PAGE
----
Most of my students would like to return to India eventually, but they prefer to work abroad for some time for the experience. This is currently not a possibility in the UK, so that is a big change that needs to occur. Otherwise, regular visits to India are the best way to get the word out about your college. Students are wary of going to a college that no one has heard of. I also think that more colleges should come to India in April when students are making up their minds. It helps to have someone from the university to talk to when making that crucial decision. Another pet peeve of mine is the conditional offer in the UK. It keeps the student on edge until their results are out and could leave the student hanging if they don’t achieve the grades. I feel that doing it like the US, where they evaluate the student up to half way through the senior year and then just make a comment in the admissions that they expect the same level of performance is a better way to do this.

What questions should the students and their families be asking about their future education?

Are the schools that I am targeting flexible enough to allow me to explore before determining what I want to major in? I don’t feel that a 17-year-old has been exposed to enough to be forced into sticking with what they thought they wanted to do in high school. I would also question the cost of the university versus the size of the university. I feel some of the very large private schools in the US are too expensive when you consider how large the classes are and that the professors may not even know your name.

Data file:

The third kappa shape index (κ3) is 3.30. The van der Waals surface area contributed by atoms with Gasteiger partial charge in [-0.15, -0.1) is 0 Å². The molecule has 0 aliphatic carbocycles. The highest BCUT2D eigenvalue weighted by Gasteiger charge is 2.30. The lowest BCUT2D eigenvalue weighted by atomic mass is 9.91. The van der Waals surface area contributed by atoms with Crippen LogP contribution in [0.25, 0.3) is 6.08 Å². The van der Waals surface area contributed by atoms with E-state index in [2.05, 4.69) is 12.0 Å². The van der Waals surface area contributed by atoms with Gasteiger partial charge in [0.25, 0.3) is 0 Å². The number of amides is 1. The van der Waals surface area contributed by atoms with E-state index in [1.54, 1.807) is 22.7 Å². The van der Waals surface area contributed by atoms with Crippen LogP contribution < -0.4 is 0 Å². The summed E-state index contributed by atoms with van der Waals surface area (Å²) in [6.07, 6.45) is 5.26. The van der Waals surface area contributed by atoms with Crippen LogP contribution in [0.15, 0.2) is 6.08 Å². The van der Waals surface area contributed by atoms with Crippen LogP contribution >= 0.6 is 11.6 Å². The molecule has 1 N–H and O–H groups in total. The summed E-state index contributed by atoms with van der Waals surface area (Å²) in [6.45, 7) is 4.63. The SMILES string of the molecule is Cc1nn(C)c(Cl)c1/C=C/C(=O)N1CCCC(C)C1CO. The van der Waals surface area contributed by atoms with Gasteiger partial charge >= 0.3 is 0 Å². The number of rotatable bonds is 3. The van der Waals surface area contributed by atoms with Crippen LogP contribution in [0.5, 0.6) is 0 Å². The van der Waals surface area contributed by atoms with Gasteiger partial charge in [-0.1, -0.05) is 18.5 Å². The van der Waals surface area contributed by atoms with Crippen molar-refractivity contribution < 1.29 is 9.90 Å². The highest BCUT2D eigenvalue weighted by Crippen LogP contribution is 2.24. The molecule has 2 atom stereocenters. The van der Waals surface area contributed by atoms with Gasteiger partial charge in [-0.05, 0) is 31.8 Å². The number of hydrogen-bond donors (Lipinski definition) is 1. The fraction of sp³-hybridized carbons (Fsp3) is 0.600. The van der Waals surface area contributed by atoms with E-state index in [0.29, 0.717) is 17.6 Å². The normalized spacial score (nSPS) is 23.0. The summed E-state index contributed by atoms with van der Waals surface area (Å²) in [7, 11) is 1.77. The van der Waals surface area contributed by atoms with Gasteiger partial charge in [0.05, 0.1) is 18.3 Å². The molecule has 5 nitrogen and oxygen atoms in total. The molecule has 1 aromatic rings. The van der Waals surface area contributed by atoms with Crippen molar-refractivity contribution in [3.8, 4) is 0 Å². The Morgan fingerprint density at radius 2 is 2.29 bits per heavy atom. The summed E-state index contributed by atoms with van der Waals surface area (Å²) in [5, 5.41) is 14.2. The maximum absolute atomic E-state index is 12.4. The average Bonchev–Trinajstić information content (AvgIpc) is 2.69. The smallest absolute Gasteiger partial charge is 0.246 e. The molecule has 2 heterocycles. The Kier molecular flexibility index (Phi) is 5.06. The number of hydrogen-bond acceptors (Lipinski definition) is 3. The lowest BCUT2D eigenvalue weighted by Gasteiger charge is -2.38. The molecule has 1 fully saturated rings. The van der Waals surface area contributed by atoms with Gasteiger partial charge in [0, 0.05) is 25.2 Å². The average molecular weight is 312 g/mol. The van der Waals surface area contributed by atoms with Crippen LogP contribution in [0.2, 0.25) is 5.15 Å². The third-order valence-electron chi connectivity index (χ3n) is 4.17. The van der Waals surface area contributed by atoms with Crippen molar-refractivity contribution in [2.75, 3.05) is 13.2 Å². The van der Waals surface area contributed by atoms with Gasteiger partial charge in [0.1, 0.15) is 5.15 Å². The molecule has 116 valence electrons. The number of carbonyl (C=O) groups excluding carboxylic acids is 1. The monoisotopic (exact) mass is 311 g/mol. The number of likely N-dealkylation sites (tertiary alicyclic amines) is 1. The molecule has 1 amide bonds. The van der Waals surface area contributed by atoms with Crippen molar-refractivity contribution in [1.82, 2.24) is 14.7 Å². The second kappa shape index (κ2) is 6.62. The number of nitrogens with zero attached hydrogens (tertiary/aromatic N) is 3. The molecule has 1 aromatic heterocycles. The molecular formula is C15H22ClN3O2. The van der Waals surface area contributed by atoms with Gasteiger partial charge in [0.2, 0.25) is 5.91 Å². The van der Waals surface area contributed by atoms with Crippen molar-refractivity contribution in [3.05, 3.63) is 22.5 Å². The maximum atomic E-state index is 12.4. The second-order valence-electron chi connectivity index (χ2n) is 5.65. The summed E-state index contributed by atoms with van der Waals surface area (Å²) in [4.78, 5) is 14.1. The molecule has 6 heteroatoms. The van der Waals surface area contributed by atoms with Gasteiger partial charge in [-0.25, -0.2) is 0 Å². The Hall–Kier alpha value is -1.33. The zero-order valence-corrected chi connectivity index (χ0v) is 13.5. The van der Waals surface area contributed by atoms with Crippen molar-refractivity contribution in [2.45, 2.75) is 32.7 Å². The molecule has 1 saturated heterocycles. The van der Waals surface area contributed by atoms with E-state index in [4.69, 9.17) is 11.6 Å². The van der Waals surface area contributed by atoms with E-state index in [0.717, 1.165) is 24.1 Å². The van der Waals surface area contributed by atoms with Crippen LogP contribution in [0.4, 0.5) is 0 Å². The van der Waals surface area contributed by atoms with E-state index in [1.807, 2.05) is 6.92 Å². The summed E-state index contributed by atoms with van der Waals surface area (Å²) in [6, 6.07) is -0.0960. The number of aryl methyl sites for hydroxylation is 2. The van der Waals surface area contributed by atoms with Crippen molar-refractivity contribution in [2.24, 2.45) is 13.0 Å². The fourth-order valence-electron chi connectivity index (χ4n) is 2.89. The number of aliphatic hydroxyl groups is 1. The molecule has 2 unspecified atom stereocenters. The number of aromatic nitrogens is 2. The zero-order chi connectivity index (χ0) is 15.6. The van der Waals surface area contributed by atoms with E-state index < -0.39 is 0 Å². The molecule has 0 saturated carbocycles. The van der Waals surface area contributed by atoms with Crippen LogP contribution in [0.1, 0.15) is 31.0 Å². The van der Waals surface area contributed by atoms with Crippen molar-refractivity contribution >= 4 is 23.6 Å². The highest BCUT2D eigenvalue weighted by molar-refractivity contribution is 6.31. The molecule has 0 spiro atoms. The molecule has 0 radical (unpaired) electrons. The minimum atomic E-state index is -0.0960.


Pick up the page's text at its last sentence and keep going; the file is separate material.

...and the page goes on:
With your life-coaching hat on, what would you say are the key issues for teenagers in India?

Taking ‘ownership’ of their paths. We have more than our fair share of helicopter parents and schools that drive students academically in a very prescribed way. A student needs to learn to work independently, follow their curiosities, and give importance to their personal goals if they want to succeed in a university abroad. If you go to a university abroad and only study and get good grades, it would be a waste of your huge investment. You need to hit that campus and seek out the opportunities and challenges and juice everything that you can out of the experience.

What is the most challenging aspect of your work?

Convincing students to work ahead of time. This is related to the last question, but most students in high school focus on the nearest fire, one thing at a time. I remind them that they are taking five or six courses over two years in high school, but when they go to college they will be taking four to six subjects every four months!! That is how dramatically the pace will change, and you will not be able to focus on one thing at a time.

How do you relax?

What does relax mean? Seriously though, my students keep me on my toes constantly throughout the year. But, as Confucius said: “Choose a job that you love, and you will never have to work a day in your life.”

Prab Singh is an independent educational consultant based in Bangalore, India. He runs The CollegeSource, which provides educational guidance to students throughout India.

Questions by Gill Balfour, Editor and Counsellor Liaison